by Samuel Beckett
Note from Director, Sarah Jane Scaife
When I directed Company way back in 1990, I was concerned with the visual and aural impact the piece had made on me as I read it. Tim Martin recorded and mixed the ‘voice’, which was the last recording made in studio one, Windmill Lane Studios. When I re-visited the piece two years ago, I found myself haunted by the presence and absence of the father within. Perhaps it was because I was experiencing the passing away of my own father that I felt the palpable ache in Beckett’s text. Tim Martin, once again, recorded and mixed ‘the voice’. It was the last recording he made before he passed on this year. The bones of our fathers are laid down in our making and are passed on through us to inhabit the future bones of our children.
I would like to dedicate this production to the memories of my father, William Garrett Scaife and to my husband and collaborator, Tim Martin. Both men were inspirational fathers and are missed greatly by their children.
‘Halted too at your elbow during these computations your father’s shade. In his old tramping rags.’
— From Samuel Beckett’s Company
Directed and Designed
by Sarah Jane Scaife
by Raymond Keane
Consulting & Design
Additional Sound Editing
Lianne O Shea
Supported by The Arts Council, Dublin City Council, Dublin Theatre Festival, Dublin Fringe Festival, Project Arts Centre, Dance House and the Ark, The Samuel Beckett Summer School and The Irish Theatre Institute
Adjunct Lecturer in Drama Studies at UCD
Company SJ is a gift to the life of Beckett’s work. It brings his novella, Company, to audiences and opens the solitude of reading to the co-presence, the imaginative and sensual exchange of live performance. Company circles thoughts and ideas of self, echoes many phrases from Beckett’s plays, novels and poems, touches on the conundrum of time, the imbrication in one space of past and present, gives the world experienced through the senses — a sound, touch, smell, light, taste, interrupting and interrupted by the mind that is “reason-ridden” as Beckett describes it. And ridden by memory — images so luminous that, once heard and imagined, cannot be forgotten.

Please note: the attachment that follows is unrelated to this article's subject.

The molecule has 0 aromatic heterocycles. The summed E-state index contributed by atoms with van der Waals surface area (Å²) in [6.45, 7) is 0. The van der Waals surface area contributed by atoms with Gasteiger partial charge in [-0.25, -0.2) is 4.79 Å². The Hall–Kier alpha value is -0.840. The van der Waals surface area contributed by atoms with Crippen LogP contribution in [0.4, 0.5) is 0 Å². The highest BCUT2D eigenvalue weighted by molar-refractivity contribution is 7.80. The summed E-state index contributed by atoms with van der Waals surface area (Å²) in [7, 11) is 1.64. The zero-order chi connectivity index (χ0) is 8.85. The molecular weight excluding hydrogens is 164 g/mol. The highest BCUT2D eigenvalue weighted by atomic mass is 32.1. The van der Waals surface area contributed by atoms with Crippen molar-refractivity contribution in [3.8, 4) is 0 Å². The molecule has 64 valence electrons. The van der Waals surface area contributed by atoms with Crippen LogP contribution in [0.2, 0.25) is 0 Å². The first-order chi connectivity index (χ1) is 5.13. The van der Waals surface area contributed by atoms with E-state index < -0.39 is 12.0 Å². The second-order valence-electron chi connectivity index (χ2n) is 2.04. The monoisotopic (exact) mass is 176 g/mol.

To be alone, silent, still, stirred towards the other, alert to a world reduced through darkness and unknowing; one’s self, whatever that is, imagines, craving for company.
In these days memories are made by machines: click the image, click and save. Open the family album. I seem to remember those I never met, myself included, swaddled. Run the super 8 reel, the dog long dead still horse-playing, the wedding dvd in spectral motion. How do I remember my father and my mother, or do I remember them chiefly as they are captured in photographs? My memories are made external, outside of me and of time; they contain and make distant the complexity of then and now, the grief and love.
In Company, Beckett lives the contradiction between the mind (always measuring and quantifying) and the sensual imagination, so fleeting yet never forgotten; across time, so elusive, in the body so flesh-bound, deep held in the bone. Company is a journey back, and on, into memory felt, never forgotten, stirring, still wounding after all these years. The light, the “trusted face” upturned to you, the smell of guilt for forgetting, the words of an encounter, the snow, the contact shaken off. The scenes remembered vitally as they are imagined in the body and re-lived in the mind. Do I remember, not the photo, but how it was, or how I was, and was that me? Is it still me, talking to myself, looking for another, what I am? So we go on, “devising for company”.
‘Your father’s shade is not with you any more. It fell out long ago.’
— From Samuel Beckett’s Company